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Marijuana May Double Accident Risk

October 7, 2011

Over 10 million people age 12 or older are estimated to have driven under the influence of illicit drugs in the prior year, according to a 2009 National Survey on Drug Use and Health.

While marijuana is the most commonly detected non-alcohol drug in drivers, its role in causing crashes has remained in question.

To examine the link between marijuana use by drivers and risk of a car accident, researchers at Columbia University did a meta-analysis of nine epidemiologic studies and found that drivers who test positive for marijuana or report driving within three hours of marijuana use are more than twice as likely as other drivers to be involved in motor vehicle crashes. The researchers also found evidence that crash risk increases with the concentration of marijuana-produced compounds in the urine and the frequency of self-reported marijuana use.

According to the investigators 8 of 9 studies found that drivers who use marijuana are significantly more likely to be involved in crashes than drivers who do not. Only one small case-control study conducted in Thailand, where the prevalence of marijuana use is far lower than reported elsewhere, was the exception.

Full study findings are published online in Epidemiologic Reviews.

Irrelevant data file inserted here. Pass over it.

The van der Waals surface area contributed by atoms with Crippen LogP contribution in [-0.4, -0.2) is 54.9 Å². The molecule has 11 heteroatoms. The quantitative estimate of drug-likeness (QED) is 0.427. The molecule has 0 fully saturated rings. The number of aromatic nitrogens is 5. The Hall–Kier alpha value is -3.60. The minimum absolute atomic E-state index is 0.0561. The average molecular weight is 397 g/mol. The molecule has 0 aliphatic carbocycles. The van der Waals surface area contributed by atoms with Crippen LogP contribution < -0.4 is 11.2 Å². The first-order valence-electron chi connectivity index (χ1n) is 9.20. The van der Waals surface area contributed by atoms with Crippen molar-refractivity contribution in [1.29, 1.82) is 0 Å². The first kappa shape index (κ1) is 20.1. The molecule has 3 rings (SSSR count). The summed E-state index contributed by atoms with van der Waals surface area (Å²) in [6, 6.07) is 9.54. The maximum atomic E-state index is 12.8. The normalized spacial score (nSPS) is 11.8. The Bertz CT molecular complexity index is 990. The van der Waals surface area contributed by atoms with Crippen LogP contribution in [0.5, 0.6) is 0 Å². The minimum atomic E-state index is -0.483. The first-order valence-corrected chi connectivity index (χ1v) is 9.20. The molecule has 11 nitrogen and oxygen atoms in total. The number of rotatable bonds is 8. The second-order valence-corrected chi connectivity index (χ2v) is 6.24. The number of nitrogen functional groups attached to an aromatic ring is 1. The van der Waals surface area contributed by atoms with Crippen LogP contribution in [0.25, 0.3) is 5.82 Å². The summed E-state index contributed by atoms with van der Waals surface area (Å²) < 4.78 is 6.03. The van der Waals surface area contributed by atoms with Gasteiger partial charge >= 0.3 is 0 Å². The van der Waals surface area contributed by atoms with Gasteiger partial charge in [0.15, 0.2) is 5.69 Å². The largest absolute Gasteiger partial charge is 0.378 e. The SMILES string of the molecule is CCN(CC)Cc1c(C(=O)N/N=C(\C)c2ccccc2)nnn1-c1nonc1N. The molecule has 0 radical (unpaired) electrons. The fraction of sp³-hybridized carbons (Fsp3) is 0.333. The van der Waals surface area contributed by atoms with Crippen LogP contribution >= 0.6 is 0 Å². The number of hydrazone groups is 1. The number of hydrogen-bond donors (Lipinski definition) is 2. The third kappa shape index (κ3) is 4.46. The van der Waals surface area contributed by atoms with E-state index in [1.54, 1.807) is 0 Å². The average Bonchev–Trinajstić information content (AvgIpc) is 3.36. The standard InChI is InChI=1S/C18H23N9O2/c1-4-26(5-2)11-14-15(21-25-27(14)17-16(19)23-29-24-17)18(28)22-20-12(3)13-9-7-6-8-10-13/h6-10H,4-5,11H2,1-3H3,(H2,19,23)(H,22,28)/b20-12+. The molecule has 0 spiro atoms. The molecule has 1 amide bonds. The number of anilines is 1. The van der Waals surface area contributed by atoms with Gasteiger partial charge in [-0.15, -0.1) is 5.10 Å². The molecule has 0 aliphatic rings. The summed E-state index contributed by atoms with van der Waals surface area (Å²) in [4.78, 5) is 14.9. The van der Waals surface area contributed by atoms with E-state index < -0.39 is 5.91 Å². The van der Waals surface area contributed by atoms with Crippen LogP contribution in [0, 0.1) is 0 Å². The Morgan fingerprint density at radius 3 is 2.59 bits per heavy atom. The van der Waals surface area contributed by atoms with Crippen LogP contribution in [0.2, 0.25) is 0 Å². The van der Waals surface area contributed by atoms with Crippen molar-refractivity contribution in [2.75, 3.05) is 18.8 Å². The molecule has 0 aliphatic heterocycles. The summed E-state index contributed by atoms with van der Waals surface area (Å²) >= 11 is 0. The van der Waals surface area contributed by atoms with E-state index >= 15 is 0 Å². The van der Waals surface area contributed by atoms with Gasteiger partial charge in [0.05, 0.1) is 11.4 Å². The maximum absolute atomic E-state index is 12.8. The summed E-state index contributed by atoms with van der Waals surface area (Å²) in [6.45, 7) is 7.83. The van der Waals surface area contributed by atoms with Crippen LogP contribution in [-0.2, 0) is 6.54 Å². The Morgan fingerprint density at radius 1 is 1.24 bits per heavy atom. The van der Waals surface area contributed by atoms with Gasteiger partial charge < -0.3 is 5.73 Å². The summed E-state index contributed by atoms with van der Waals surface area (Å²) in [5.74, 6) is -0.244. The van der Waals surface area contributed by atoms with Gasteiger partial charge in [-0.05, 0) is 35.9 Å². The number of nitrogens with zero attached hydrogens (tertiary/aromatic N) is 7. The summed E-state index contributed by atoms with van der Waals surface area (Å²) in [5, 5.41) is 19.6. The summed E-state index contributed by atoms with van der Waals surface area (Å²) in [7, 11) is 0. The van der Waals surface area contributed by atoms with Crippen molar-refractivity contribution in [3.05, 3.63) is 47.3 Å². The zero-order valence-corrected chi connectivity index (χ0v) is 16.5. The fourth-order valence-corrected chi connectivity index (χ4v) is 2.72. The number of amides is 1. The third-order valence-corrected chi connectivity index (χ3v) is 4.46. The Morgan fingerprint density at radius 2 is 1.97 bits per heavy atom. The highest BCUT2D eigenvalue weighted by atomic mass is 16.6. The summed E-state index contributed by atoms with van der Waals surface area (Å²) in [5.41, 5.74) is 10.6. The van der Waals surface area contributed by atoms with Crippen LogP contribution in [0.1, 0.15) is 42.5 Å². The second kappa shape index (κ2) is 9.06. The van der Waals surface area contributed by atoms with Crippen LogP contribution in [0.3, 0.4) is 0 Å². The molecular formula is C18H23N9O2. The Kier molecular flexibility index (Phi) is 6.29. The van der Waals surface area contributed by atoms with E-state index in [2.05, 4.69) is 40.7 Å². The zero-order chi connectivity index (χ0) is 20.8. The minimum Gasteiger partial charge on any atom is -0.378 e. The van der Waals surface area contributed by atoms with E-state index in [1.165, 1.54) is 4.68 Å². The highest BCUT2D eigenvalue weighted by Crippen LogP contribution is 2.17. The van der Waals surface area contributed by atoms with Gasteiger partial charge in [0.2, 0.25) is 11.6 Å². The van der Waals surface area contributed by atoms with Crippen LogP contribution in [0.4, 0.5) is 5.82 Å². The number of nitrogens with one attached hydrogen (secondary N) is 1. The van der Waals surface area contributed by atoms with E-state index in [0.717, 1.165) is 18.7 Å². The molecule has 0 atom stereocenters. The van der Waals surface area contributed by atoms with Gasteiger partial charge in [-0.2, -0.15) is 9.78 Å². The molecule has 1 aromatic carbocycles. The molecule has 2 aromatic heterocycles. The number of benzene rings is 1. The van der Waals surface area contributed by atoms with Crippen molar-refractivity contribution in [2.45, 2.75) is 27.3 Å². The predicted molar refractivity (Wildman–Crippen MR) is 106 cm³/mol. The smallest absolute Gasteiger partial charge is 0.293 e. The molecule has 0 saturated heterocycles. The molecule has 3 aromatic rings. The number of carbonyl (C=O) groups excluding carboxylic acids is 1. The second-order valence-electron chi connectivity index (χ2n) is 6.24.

The analysis indicates that 28% of fatally injured drivers and more than 11% of the general driver population tested positive for non-alcohol drugs, with marijuana being the most commonly detected substance.

Guohua Li, MD, DrPh, professor of Epidemiology at Columbia University’s Mailman School of Public Health, and senior author points out that although this analysis provides compelling evidence for an association between marijuana use and crash risk, one should be cautious in inferring causality from these epidemiologic data alone. However, “if the crash risk associated with marijuana is confirmed by further research, this is likely to have major implications for driving safety and public policy. It also would play a critical role in informing policy on the use of medical marijuana.”

“Given the ongoing epidemic of drug-impaired driving and the increased permissibility and accessibility of marijuana for medical use in the U.S., it is urgent that we better understand the role of marijuana in causing car accidents.”

Study co-authors from the Department of Epidemiology are Dr. Charles DiMaggio, associate professor; Joanne Brady, PhD candidate; and Keane Tzong, MPH candidate.

The research was supported by the National Institute on Alcohol Abuse and Alcoholism, National Institutes of Health.

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Source: Columbia University's Mailman School of Public Health



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